‘You can’t afford it’ was something I heard espoused from him to me many times over the 18 months I lived with him.
I worked part-time whilst I was studying and was able to buy an old rust bucket of a car (which incidentally was my first).
‘What a piece of sh*t’ was my housemate’s reaction when he saw it. ‘My Dad bought me a Mercedes for my first car’ he mocked.
He had no qualms getting into said ‘’piece of sh*t’ when he needed a ride and was too wasted to drive himself.
At the time there was a popular football game on the PC which the whole world and his mate was playing and my housemate had a copy on his all singing and all dancing Apple laptop that his father had paid for.
I was present when in a fit of temper he threw the laptop across the room where it hit the far wall and smashed into many pieces.
‘Why did you do that?!’ I asked whilst not quite believing what I had just witnessed.
‘I lost a f*cking match’.
He smashed his brand new laptop computer up in a fit of rage because he lost a football match on the game that he was playing.
Within a few days a delivery had arrived: his Father had replaced the broken one.
This cycle was repeated throughout the time I lived with him ad nauseum.
On top of this, he was also a bully and would torment me and anyone he felt inferior to him – and there were many. He figured out early into our tenure at University who he could be sycophantic to (mainly those who were from a wealthy family) and who he would treat with contempt. If you were deemed to be poorer than him but he decided you were not for bullying, you’d be expected to act as a servant to him, otherwise, he’d personally see to it that you were literally destroyed at University and ostracised by all until the day you left.
I had a very strange relationship with him. He hated me for reasons that were only known to him, but he could also act as my best friend when there was no one else around. I’d be dropped like a hot potato once his rich friends were back on the scene.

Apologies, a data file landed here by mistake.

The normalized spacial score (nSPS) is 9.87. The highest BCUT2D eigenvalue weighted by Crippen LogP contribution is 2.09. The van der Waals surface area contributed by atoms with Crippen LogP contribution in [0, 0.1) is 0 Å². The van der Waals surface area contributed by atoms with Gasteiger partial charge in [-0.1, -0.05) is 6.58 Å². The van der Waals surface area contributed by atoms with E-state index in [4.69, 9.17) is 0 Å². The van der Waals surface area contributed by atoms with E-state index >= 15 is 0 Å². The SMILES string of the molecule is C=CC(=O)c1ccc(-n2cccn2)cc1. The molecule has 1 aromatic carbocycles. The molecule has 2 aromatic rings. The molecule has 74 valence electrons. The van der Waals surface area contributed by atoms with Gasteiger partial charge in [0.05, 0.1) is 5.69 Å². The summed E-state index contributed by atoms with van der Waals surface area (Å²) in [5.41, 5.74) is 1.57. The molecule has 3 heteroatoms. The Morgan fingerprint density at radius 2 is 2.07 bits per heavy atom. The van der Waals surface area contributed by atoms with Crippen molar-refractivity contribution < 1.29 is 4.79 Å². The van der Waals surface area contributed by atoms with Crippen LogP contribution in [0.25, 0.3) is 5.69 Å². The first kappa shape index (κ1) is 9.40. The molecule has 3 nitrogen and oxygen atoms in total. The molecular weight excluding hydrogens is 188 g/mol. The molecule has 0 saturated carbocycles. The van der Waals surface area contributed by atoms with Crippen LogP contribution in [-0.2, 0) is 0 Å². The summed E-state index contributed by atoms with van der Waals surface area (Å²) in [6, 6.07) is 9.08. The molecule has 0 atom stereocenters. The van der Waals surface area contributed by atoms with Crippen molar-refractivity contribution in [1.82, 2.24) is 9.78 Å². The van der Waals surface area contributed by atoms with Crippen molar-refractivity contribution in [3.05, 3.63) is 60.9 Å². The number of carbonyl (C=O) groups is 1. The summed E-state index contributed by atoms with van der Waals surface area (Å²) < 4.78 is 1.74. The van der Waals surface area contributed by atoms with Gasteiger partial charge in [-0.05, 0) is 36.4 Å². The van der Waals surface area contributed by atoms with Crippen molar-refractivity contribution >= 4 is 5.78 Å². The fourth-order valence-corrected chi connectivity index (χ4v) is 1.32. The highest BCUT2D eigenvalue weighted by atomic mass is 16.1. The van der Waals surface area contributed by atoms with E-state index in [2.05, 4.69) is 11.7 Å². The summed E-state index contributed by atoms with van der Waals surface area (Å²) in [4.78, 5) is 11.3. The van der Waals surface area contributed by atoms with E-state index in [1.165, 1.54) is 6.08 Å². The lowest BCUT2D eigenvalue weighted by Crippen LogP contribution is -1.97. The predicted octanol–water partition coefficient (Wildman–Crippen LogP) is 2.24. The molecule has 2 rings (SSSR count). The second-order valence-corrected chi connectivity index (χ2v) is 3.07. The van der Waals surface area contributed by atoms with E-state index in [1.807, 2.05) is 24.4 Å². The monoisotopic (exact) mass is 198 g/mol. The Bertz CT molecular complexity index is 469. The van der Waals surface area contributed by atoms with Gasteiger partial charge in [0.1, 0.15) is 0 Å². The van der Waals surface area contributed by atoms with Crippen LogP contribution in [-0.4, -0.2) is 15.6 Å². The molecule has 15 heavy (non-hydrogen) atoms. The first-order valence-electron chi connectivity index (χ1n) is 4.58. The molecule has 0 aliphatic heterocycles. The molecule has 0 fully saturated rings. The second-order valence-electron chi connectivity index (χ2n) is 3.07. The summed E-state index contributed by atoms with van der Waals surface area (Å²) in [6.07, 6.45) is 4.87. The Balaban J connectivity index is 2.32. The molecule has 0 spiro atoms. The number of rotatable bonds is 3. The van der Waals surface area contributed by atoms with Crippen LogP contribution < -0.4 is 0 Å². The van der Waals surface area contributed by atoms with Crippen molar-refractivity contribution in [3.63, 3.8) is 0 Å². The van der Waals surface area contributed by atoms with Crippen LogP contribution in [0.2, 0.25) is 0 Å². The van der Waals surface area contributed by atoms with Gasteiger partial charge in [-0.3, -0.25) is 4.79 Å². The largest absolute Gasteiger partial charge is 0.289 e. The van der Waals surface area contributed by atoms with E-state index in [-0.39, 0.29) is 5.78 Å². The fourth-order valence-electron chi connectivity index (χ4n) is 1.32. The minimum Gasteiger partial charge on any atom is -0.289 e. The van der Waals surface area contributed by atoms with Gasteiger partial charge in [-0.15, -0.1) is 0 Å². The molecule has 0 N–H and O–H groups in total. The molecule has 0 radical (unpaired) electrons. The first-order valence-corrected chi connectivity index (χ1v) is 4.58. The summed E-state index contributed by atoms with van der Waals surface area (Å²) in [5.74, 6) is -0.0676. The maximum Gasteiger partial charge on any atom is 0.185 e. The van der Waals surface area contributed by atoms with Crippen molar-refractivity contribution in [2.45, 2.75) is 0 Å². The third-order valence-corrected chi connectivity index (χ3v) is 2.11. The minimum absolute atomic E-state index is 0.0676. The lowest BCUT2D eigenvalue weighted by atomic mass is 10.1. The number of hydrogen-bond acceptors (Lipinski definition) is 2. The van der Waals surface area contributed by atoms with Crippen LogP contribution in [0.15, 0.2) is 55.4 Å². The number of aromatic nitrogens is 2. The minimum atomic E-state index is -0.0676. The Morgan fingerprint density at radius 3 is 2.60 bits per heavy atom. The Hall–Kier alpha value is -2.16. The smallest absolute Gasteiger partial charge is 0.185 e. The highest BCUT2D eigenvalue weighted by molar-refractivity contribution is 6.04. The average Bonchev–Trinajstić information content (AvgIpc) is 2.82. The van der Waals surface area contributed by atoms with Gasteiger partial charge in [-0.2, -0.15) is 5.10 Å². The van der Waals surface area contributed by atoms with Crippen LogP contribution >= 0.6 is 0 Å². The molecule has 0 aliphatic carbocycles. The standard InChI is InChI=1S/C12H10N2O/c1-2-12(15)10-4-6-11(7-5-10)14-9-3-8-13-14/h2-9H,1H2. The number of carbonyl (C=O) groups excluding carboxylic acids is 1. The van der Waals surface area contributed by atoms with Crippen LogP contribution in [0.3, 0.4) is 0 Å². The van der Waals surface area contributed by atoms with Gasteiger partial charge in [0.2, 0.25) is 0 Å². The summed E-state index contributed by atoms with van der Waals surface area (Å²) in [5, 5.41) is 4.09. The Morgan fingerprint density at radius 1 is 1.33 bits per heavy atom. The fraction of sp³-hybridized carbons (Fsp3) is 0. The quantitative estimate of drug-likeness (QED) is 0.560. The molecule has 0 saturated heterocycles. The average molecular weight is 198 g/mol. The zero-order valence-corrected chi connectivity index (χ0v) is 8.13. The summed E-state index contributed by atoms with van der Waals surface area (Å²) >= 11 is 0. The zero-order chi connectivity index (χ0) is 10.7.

Oscar Wilde’s quote about knowing the cost of everything and the value of nothing couldn’t be more true to my old housemate.”
Spoiled Parents Make Spoiled Kids
“Well I’m a teacher, and encountering spoiled children is a part of the job.
I’ve taught in private schools in wealthy suburbs, where most of the students were oblivious as to just how privileged they were compared to the average child their age. These kids, for the most part, did not act spoiled. They would just sometimes unintentionally say things that let everyone around them know just how wealthy their parents were. Things like, ‘I’ve never been to O’Hare. We always fly out of Wheeling.’ (If you’re not from the area, O’Hare is the huge airport in Chicago, and Wheeling is the private airport north of the city, where the Lear Jet crowd keeps their planes, but to the students I taught, they didn’t realize that only rich people used that airport. They just thought it was a smaller airport closer to their houses.)
I just made a mental list of the top five most spoiled students whom I taught who acted spoiled, and all five of them have one thing in common: they were boys who were being raised by very young single mothers, and weren’t spoiled by wealth so much as they were spoiled by their mothers’ inability to tell them ‘no’ and a tendency to believe their children could do no wrong.
Two of those boys were brothers. Their mother was a city worker, which is a highly paid, highly sought-after position here in Chicago. In the three years I taught those boys, they frequently mentioned how their mother went on dates a lot in the evenings and just let them do whatever they wanted. They thought the freedom to do whatever they wanted extended to the classroom as well. They had major behavior issues on top of failing every single class due to not doing any work, and time and time again, the mother stood up for them and their actions. They were her little angels, and they could do no wrong.
Eventually, the principal gave the younger son an ultimatum (the older one had already moved on to high school): pass a single core class, or take summer tutoring from a third party. Since it was a private school, they could make ultimatums like that. The mother was livid that the administration wouldn’t just pass her son along like they had done for her older one. That’s because the administration had changed in the meantime. The kid failed all of his classes, didn’t do summer tutoring, and, when the mother tried to re-enroll him the next year, his enrollment was denied. She threatened to sue, but didn’t.